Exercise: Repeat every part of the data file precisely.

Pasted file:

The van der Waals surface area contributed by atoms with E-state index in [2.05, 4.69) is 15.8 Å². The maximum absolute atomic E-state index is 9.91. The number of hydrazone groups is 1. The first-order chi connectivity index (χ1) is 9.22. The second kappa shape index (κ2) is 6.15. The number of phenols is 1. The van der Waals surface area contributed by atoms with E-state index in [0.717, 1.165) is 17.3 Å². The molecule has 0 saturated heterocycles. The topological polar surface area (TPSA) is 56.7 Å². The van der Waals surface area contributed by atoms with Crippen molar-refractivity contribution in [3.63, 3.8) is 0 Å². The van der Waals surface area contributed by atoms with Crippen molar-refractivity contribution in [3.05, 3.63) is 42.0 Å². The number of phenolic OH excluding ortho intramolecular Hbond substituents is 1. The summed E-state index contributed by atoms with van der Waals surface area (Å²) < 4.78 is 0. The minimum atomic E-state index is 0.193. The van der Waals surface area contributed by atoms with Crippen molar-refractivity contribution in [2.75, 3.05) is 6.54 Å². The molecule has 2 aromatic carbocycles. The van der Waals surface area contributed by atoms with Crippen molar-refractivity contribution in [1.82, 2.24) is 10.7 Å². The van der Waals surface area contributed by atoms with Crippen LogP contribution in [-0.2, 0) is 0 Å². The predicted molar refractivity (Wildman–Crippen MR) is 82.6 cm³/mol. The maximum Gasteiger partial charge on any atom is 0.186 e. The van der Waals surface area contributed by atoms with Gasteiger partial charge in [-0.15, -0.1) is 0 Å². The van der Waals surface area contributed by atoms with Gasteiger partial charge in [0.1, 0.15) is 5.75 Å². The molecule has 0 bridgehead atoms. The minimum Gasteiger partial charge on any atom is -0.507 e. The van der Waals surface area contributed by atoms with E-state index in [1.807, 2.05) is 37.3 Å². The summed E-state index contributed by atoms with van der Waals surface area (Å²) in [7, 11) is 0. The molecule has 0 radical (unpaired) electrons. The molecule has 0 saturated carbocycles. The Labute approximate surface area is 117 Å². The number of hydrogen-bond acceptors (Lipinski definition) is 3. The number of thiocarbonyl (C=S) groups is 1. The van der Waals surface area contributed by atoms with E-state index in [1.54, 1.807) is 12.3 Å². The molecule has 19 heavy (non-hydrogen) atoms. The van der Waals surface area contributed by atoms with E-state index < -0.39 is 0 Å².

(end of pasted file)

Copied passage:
The van der Waals surface area contributed by atoms with E-state index in [2.05, 4.69) is 15.8 Å². The maximum absolute atomic E-state index is 9.91. The number of hydrazone groups is 1. The first-order chi connectivity index (χ1) is 9.22. The second kappa shape index (κ2) is 6.15. The number of phenols is 1. The van der Waals surface area contributed by atoms with E-state index in [0.717, 1.165) is 17.3 Å². The molecule has 0 saturated heterocycles. The topological polar surface area (TPSA) is 56.7 Å². The van der Waals surface area contributed by atoms with Crippen molar-refractivity contribution in [3.63, 3.8) is 0 Å². The van der Waals surface area contributed by atoms with Crippen molar-refractivity contribution in [3.05, 3.63) is 42.0 Å². The number of phenolic OH excluding ortho intramolecular Hbond substituents is 1. The summed E-state index contributed by atoms with van der Waals surface area (Å²) < 4.78 is 0. The minimum atomic E-state index is 0.193. The van der Waals surface area contributed by atoms with Crippen molar-refractivity contribution in [2.75, 3.05) is 6.54 Å². The molecule has 2 aromatic carbocycles. The van der Waals surface area contributed by atoms with Crippen molar-refractivity contribution in [1.82, 2.24) is 10.7 Å². The van der Waals surface area contributed by atoms with Crippen LogP contribution in [-0.2, 0) is 0 Å². The predicted molar refractivity (Wildman–Crippen MR) is 82.6 cm³/mol. The maximum Gasteiger partial charge on any atom is 0.186 e. The van der Waals surface area contributed by atoms with Gasteiger partial charge in [-0.15, -0.1) is 0 Å². The van der Waals surface area contributed by atoms with Gasteiger partial charge in [0.1, 0.15) is 5.75 Å². The molecule has 0 bridgehead atoms. The minimum Gasteiger partial charge on any atom is -0.507 e. The van der Waals surface area contributed by atoms with E-state index in [1.807, 2.05) is 37.3 Å². The summed E-state index contributed by atoms with van der Waals surface area (Å²) in [7, 11) is 0. The molecule has 0 radical (unpaired) electrons. The molecule has 0 saturated carbocycles. The Labute approximate surface area is 117 Å². The number of hydrogen-bond acceptors (Lipinski definition) is 3. The number of thiocarbonyl (C=S) groups is 1. The van der Waals surface area contributed by atoms with E-state index in [1.54, 1.807) is 12.3 Å². The molecule has 19 heavy (non-hydrogen) atoms. The van der Waals surface area contributed by atoms with E-state index < -0.39 is 0 Å².